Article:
In Chinese medicine we believe how you eat and live has a direct effect on your overall well being and stamina. We also think there is no one super diet that suits all people – by looking at your symptoms, body type and lifestyle we will suggest which of the Chinese patterns fits your constitution and encourage you to eat appropriately. For us foods are not ‘good’ or ‘bad’, but they all have a specific effect on the body. Knowing what foods help or hinder your conditions are key to long term prevention and management of your health.
Starting with ‘Heat’ – heat often shows up as a fast pulse, short temper, headaches, red eyes, high stress levels, dark urine, inflammatory conditions, redness in the skin – especially the face, heartburn, yellow coating on the tongue, dry mouth, thirst and hunger, bleeding gums and short menstrual cycles. Heat moves things along – sometimes to quickly and diet is used to cool and slow down its effects.
Avoid: Coffee, alcohol in general especially wines and whiskies, chilli, beef and lamb.
Include plenty of the following: (generally fresh fruit and plenty of drinking water is good). Avocado, green leafy veg, salad veg, cucumber, green mung beans, rice, oats, bamboo shoot, banana, bitter gourd, clam, crab, grapefruit, persimmon, salt, seaweed, star fruit, sugar cane, water chestnut, watermelon, lotus root, cucumber, barley, bean curd, chicken, egg white, oyster, pear, peppermint, radish, strawberry, tangerine, and yoghurt, broccoli, cauliflower, courgette, corn, tomatoes, pineapple, turmeric, soya.
Herbal teas – nettle, camomile, peppermint, black tea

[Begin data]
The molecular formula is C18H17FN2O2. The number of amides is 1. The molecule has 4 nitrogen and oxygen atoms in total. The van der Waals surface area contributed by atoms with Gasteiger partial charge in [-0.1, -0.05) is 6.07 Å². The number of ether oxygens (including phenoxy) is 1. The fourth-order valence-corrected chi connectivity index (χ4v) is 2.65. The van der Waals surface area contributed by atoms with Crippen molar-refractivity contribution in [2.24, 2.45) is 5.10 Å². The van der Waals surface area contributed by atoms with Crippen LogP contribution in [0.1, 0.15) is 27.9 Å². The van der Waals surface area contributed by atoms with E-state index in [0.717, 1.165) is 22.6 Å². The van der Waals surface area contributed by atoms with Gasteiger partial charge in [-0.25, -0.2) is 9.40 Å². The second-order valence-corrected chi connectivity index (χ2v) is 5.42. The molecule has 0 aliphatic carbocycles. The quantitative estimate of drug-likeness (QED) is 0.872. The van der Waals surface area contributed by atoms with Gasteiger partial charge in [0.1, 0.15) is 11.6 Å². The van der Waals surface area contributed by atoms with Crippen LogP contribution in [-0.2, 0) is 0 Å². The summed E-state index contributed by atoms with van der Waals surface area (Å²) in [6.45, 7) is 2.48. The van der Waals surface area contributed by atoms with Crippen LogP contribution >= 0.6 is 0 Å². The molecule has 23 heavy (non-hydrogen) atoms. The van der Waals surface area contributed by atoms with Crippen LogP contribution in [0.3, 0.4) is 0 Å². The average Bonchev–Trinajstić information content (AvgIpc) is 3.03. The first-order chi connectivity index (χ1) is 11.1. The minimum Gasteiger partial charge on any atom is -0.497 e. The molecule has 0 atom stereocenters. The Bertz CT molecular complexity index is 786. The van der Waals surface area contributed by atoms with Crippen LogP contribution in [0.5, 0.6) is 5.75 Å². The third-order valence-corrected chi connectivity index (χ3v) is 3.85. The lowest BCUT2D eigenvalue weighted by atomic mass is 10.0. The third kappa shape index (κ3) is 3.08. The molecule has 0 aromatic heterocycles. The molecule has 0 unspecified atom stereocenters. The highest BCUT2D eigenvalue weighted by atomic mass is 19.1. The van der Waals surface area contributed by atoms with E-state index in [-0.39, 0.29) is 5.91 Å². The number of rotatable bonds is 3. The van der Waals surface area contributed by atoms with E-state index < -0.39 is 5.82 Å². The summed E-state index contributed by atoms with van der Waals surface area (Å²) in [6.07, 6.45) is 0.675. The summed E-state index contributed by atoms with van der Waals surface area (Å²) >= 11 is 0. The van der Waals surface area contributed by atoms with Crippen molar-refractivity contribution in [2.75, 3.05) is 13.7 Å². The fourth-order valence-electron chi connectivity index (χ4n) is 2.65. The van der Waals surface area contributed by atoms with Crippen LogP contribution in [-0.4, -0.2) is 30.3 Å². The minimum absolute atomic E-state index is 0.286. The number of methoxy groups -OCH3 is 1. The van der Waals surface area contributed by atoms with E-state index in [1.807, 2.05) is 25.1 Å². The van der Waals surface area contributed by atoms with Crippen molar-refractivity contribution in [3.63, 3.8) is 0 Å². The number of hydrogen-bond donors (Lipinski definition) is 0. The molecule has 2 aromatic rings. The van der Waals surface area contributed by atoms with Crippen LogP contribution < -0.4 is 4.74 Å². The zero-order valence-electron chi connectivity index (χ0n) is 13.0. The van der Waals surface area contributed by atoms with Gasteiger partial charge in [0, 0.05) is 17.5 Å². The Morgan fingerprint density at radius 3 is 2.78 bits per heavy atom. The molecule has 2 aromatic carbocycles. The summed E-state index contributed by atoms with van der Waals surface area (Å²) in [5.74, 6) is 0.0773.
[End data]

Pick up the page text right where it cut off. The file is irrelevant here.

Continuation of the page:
Food preparation: Steamed, boiled, raw
Exercise: Gentle tonifying like yoga, swimming, walking and cycling. Avoid over exercising.
Some ‘Heat’ conditions have an underlying deficiency of ‘Yin’ – or the natural cooling properties of the body. In these cases we look to add foods that build this coolness up rather than let off steam. A lack of Yin or moisture in the body might display a mixture of the above heat signs and the following; a thin narrow pulse, pale or cracked tongue, dry skin and hair, scanty periods, fatigue, dizziness, poor vision, night sweats, hot flushes, insomnia and a dry cough.
Include plenty of the following; Avocado, green leafy veg, salad veg, cucumber, green mung beans, rice, oats, barley, millet, fish, chicken, spirolina, chlorella, seaweeds, coconut, honey, royal jelly, black beans, kidney beans, sweet potato, root veg, blueberries, blackberries, mulberry, flax, pumpkins, sunflower, black sesame, pork, duck, lamb, eggs, oyster, fresh figs and dates, maca, banana
Food preparation: Keep foods well cooked and easy to digest. Minimise raw food preparation.
Exercising: Gentle restorative like yoga, walking and pilates. Avoid cardio exercise or that which makes you sweat. Make sure you get 8 hours min sleep / night or allow yourself an afternoon nap.
- Mash together – 1 ripe avocado, 1 teaspoon spirolina, 1 tablespoon flax oil, salt and pepper to taste and have on toasted rye bread.
- Poached eggs on rye toast with rocket and omega oils.
- Oat porridge with chopped pears, figs, dates, maca powder and cinnamon – use rice / nut milk.